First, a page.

A California firm is working on technology that would allow gasoline engines to work at high compression ratios, enabling energy conversion ratios comparable to diesel.
Take one 18th-century engineer and a diesel engine, and you have the 100-mile-per-gallon car.
The aerospace giant and NASA say the distinctive "blended wing body" design flew like a champ in low-speed tests and holds promise for quieter, more fuel-efficient aircraft yet to come.
Transonic has an injection system that can accomodate any fuel. Now they want to build an engine.
Achates Power is working on an opposed-piston engine, an idea that has withered for decades. And they have money from Sequoia.
EcoMotors says it can hit 100 miles per gallon by 2011. At that rate, you could get across the country and only have to stop once for gas.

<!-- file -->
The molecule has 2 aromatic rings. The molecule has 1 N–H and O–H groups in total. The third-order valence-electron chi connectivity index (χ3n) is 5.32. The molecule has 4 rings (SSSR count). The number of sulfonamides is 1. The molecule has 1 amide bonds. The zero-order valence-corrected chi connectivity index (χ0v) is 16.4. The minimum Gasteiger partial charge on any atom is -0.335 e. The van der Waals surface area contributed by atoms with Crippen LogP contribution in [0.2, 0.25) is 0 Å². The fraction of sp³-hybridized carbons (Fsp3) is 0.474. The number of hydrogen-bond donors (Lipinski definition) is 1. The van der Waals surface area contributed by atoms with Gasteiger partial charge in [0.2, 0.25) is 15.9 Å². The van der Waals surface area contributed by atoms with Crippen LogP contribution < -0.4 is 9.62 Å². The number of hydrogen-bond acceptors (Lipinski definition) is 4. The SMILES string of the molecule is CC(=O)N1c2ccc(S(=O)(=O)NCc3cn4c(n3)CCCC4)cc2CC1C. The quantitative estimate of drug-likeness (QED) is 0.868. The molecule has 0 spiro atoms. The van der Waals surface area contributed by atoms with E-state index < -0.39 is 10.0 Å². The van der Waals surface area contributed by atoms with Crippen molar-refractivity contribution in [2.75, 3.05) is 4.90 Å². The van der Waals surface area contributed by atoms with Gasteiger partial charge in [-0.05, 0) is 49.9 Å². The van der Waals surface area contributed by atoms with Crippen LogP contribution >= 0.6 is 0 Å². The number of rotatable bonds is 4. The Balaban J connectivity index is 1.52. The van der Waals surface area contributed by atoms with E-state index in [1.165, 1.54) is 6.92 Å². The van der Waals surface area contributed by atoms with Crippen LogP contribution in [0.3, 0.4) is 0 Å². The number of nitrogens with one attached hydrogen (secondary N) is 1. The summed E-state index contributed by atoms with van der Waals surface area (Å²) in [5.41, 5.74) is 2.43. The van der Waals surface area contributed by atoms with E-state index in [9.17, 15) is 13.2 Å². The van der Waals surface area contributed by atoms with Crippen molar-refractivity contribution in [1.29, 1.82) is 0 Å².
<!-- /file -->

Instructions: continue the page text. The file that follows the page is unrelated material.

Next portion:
Here's a good rhyme to remember Transonic by: high compression fuel injection.
Experimental military jet tries to improve efficiency
Boeing will use United Launch Alliance Atlas 5 rockets for initial test flights of a proposed commercial manned capsule designed to ferry astronauts to the International Space Station in the post-shuttle era.
News.com reporters list the five companies leading the charge in greening up the automotive industry.